Coca and Rumipamba – July 30
We spent one night in Coca, at the Hotel Auca, before embarking out into the Indigenous villages of Cofan Dureno and San Pablo in the Amazon.
“Auca” is apparently a racist name for the Huaorani. It’s another tribe’s word for “savage”, and the white men who built the hotel were so amused by the fact that another tribe referred to the Huaorani that way that they gave the hotel that name.
We returned to the Quechua community of Rumipamba for a second day to see the ongoing clean up effort behind Guillermo Grefa’s house (read about our first day in Rumipamba here). The word “tragic” leaps to mind immediately—after two years of cleanup, they’ve still only cleaned about 40 square meters of land.
Even more tragic, here’s how the cleanup works: Two workers put on rubber waders, gas masks, and gloves, walk out into the water, and use high-pressure hoses to stir up the mud at the bottom of the pond. This causes the oil that has settled there to rise back to the surface. Then workers on the shore skim the oil off the top and drop it in buckets which then get emptied into barrels, which PetroEcuador eventually comes and hauls away. None of the workers on the shore wear gas masks.
These Quechua people may be cleaning their land—slowly if not altogether surely—but it’s hard to imagine that they’re making themselves any healthier in the process.
After Guillermo’s house, we toured the community water system built by the local Orellana municipal government, which isn’t functioning properly. Some people still get water from it, but they don’t have the chemicals to treat it properly—those ran out a few months after the system was built, and the government doesn’t provide the community with any more. The system uses gravity to get the water out to the community, but due to poor design it doesn’t reach everyone. Guillermo, for instance, doesn’t even live that far from the system, but he only gets a little bit of water from it, not nearly enough for him and his family during the dry summer months.
Because the community water system no longer provides clean water to most people, many families are drinking from wells they’ve drilled themselves, which have never been tested for contamination, or from surface water sources known to be contaminated by oil. The community members lack the expertise and the resources to fix the community water system, and perhaps were never terribly motivated to fix it because it never reached all the houses in the community anyway. Still, the Engineers Without Borders team (from the San Jose State University chapter) felt that fixing the community water system might be a good part of the solution to the lack of clean water, along with rainwater catchment systems.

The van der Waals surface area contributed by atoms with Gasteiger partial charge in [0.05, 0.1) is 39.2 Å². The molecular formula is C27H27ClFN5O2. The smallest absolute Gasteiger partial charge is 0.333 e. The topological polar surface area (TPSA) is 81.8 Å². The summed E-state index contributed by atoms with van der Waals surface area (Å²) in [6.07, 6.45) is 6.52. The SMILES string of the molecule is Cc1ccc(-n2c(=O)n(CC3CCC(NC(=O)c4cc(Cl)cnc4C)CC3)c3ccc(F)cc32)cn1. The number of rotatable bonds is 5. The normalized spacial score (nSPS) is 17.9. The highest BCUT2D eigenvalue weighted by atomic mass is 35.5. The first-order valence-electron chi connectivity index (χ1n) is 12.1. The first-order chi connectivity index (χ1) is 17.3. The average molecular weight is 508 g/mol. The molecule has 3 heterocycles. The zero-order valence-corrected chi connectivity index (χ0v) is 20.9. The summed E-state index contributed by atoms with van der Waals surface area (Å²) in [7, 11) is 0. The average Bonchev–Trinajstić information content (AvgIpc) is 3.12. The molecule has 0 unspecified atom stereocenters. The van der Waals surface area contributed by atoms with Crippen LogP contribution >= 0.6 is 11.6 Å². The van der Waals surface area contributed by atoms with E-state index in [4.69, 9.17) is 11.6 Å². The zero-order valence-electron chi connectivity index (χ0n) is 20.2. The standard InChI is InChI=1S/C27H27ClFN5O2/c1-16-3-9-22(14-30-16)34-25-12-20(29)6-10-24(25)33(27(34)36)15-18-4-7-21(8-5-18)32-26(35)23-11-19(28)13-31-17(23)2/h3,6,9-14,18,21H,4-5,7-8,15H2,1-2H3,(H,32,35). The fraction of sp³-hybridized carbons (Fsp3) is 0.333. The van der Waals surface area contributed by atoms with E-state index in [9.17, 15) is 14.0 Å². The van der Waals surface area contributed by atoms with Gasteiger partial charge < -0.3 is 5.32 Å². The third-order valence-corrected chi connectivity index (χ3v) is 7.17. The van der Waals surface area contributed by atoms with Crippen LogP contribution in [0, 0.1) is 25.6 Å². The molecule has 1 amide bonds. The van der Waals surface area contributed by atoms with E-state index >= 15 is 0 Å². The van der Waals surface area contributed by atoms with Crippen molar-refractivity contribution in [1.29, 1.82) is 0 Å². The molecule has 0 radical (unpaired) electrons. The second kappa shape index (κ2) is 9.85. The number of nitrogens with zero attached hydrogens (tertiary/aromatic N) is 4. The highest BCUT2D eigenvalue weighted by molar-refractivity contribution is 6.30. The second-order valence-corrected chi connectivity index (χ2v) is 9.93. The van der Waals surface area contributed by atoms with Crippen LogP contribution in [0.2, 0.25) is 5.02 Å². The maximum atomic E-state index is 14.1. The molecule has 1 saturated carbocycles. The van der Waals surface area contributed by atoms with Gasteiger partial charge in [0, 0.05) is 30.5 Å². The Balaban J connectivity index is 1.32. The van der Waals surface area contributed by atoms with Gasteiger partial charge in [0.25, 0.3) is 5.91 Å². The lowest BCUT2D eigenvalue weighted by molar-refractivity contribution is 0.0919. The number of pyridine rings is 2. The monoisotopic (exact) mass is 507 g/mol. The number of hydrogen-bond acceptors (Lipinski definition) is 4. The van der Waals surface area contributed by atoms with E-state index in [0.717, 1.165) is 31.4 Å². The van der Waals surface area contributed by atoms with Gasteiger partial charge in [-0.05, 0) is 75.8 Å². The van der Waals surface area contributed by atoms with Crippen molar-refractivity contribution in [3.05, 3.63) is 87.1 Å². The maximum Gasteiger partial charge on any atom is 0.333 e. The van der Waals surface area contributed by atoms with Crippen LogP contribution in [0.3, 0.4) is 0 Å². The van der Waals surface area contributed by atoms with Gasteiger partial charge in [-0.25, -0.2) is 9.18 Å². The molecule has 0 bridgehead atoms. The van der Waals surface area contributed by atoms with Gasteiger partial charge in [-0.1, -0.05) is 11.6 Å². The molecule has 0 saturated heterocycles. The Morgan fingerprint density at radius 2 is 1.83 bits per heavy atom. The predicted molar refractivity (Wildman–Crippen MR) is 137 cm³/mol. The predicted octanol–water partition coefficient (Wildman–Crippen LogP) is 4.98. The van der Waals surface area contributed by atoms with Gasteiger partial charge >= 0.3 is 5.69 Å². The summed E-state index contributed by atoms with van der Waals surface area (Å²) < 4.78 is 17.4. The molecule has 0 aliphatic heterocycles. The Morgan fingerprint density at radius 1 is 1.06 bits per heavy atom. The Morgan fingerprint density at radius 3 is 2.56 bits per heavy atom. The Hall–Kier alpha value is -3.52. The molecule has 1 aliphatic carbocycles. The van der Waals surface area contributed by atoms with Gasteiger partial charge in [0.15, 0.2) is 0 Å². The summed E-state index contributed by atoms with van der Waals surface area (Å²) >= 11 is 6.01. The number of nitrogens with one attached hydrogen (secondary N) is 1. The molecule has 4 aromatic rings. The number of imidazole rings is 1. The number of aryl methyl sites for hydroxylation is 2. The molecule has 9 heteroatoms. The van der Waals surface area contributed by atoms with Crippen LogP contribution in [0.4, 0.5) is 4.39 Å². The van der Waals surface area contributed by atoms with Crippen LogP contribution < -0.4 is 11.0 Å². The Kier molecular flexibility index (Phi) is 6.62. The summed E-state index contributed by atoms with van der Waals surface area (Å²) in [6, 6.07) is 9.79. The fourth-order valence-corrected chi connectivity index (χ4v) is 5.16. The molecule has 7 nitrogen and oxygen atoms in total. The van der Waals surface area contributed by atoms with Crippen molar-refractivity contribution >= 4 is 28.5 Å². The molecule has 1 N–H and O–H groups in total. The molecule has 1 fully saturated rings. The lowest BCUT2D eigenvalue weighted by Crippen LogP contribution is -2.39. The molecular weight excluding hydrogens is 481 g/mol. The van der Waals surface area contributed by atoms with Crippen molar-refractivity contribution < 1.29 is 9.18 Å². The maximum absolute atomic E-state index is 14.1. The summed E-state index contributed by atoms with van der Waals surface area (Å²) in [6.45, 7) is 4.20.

We climbed to the top of the water towers. It was a nice view, unless you were facing in the direction where you could see smoke from gas flares in the distance, or the drilling rig soaring above the forest canopy.
The day before, Guillermo had told us that his rainwater catchment system (not a ClearWater system, but built by a previous effort to bring rainwater catchment systems to communities suffering the impacts of Texaco’s oil pollution), was mostly working well, except in summer months when there wasn’t enough rain to keep it filled. Also, even though the system was only put in a few years ago and has several years of life left, the wooden framework it was built on is already starting to succumb to the harsh rainforest environment, pretty much melting away under the relentless assault of rain, humidity, and heat. The community water system might help meet this summer shortfall, but there’s still the problem of the wooden structure’s short lifespan.